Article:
The plaintiff's sixth bill of exception is to the rejection of a deposition of a witness named Mounzat, which had been taken under a commission issued in the suit, in the probate Court, and which the plaintiff wished to read as evidence in this suit, on the pretext that Mouzat was absent, and could not be bound. The judge was not satisfied of his absence; it was not pretended he was dead. It does not appear any effort was made to procure his attendance, or have his deposition taken.
The plaintiff's seventh bill of exception, is to the refusal of the Court to award a new trial, or to permit a motion for it, and the grounds to be filed. The district judge was certainly correct in his opinion. By the rules of the Court, the time had expired, and the motion was not made in the manner or the time prescribed by law. Louisiana Code of Practice, articles Nos. 557-561.
If in conformity with this opinion, that the Court cannot send the cause back for a new trial, and it shall proceed to investigate the merits, it will not perhaps be necessary to decide on any of the defendants' bills of exceptions. But if the Court should determine to send the cause back, contrary to expectation, or should it be considered necessary in the investigation, it is not intended to waive any legal ground taken in them.
The first exception of the defendants is to the reception by the district judge of a document called a deposition de bene esse, of a person called Henry Munget. It is not taken by the authority of any Court, nor is any notice given to the defendants of its being taken. As to the first ground taken in the bill, see Louisiana Code of Practice, articles 424-431, &c.; also, amendment, page 156. As to the second and third grounds, it is not necessary to produce authorities. The fourth is settled by the decision given in the Supreme Court of Louisiana, in this case, already referred to.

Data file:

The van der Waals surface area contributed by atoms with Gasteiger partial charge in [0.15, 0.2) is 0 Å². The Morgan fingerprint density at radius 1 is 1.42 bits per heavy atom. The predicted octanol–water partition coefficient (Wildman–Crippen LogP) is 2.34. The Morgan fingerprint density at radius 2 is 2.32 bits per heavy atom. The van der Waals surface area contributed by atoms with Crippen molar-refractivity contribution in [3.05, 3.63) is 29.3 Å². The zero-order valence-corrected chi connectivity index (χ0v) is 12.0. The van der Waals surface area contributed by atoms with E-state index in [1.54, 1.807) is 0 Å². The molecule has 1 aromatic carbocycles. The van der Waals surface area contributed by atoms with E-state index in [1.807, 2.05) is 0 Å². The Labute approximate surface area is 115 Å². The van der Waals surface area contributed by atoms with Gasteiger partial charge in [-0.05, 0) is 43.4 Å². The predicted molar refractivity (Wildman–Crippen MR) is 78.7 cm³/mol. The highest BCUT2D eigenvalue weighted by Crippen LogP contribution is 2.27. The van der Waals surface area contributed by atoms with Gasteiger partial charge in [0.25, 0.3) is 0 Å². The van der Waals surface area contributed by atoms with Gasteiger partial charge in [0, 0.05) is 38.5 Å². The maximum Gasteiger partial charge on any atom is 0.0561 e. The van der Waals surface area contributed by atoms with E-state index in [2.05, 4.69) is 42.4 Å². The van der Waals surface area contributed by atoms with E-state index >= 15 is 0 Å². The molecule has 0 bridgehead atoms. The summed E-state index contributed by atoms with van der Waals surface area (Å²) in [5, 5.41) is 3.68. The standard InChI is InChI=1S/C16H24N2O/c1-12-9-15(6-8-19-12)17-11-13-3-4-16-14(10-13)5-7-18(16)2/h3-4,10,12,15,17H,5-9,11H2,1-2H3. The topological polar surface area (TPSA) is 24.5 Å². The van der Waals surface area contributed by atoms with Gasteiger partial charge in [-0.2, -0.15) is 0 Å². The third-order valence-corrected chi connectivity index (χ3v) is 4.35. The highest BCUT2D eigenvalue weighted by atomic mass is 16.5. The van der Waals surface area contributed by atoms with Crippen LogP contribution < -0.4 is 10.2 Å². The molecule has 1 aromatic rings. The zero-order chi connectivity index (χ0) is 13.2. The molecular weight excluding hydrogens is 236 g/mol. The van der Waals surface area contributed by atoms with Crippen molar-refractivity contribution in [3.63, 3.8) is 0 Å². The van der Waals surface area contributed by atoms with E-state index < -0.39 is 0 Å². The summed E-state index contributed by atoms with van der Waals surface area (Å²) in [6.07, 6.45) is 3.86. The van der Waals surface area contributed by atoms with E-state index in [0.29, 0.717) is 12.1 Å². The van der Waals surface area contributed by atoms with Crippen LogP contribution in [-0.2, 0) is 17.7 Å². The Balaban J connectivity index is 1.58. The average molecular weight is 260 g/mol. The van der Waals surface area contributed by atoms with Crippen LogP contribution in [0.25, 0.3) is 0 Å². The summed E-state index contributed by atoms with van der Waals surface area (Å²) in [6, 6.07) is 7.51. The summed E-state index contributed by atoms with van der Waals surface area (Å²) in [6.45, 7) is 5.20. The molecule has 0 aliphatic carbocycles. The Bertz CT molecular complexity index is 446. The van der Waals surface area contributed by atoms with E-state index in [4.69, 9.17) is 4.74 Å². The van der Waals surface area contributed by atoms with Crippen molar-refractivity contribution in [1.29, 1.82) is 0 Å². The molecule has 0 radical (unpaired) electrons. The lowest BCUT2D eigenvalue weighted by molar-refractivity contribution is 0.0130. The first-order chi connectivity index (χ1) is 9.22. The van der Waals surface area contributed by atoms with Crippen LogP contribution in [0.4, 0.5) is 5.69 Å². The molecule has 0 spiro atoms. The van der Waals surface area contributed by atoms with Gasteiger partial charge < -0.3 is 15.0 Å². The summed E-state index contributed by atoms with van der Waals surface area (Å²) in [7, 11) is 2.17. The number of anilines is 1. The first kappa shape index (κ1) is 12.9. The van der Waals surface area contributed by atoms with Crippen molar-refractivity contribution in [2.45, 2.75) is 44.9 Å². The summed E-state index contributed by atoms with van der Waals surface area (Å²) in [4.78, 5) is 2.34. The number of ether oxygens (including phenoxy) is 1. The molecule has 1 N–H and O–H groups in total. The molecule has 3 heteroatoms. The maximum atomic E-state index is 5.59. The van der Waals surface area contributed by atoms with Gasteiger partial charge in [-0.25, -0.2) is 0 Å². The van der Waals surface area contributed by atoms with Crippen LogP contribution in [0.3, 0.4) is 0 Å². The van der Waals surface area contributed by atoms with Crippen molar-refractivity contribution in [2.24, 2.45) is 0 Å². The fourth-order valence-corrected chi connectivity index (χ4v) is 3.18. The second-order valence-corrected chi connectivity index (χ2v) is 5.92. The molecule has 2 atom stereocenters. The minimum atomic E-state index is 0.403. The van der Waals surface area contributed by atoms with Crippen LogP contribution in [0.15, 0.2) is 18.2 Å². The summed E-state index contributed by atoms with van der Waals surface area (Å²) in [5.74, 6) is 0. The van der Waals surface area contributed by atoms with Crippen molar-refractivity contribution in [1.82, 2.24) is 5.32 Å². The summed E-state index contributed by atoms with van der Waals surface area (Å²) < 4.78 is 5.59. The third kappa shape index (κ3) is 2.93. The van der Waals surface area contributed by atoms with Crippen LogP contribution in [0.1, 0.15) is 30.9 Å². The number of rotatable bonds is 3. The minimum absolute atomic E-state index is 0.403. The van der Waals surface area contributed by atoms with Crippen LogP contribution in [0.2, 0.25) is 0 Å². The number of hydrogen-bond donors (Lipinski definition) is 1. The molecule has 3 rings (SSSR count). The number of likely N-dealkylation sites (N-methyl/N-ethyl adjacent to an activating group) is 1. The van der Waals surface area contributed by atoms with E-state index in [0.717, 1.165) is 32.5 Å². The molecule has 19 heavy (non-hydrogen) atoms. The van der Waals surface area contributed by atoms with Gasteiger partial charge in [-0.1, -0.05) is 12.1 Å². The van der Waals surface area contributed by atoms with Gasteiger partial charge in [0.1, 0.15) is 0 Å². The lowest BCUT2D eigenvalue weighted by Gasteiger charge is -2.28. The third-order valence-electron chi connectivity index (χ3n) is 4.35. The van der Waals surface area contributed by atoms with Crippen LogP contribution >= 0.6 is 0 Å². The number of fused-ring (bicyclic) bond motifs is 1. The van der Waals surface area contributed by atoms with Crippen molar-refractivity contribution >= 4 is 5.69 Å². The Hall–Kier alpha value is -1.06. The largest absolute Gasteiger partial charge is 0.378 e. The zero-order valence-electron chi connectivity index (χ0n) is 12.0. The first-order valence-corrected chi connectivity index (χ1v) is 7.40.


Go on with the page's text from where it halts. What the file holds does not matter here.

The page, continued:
The defendant's second exception is to the admission of the deposition of Francis Stupfel, or Stuffle. As to first and third grounds, it is sufficient to refer again to the case between these parties in the Supreme Court of Louisiana. As to the second a reference is made to Code of Practice, articles 433-435, &c.
The verdict of the jury has negatived every allegation of the plaintiff that he is a brother or heir of Nicholas Stein, deceased; and it is presumed the Court will not disturb it.
Mr. Garland also submitted an additional printed argument.
He stated, that as to the plaintiff's third bill of exception, he would refer the Court to Martin's Rep. N. S. vol. iv. p. 21; and also to page 72 of the same volume, and 10 Martin, 637, as applicable to the point under consideration, and to several others in the case. The Court are asked to attend particularly to what Bowman states in his affidavit: it is, that Rist is the real party, having purchased all the rights of Stein, the plaintiff, and he could prove it by witnesses who are named in the affidavit, who were afterwards introduced, and actually did prove it. The facts stated by Bowman having been proved by other legal testimony, the bill ought not to be noted. 5 Martin's Rep. 213.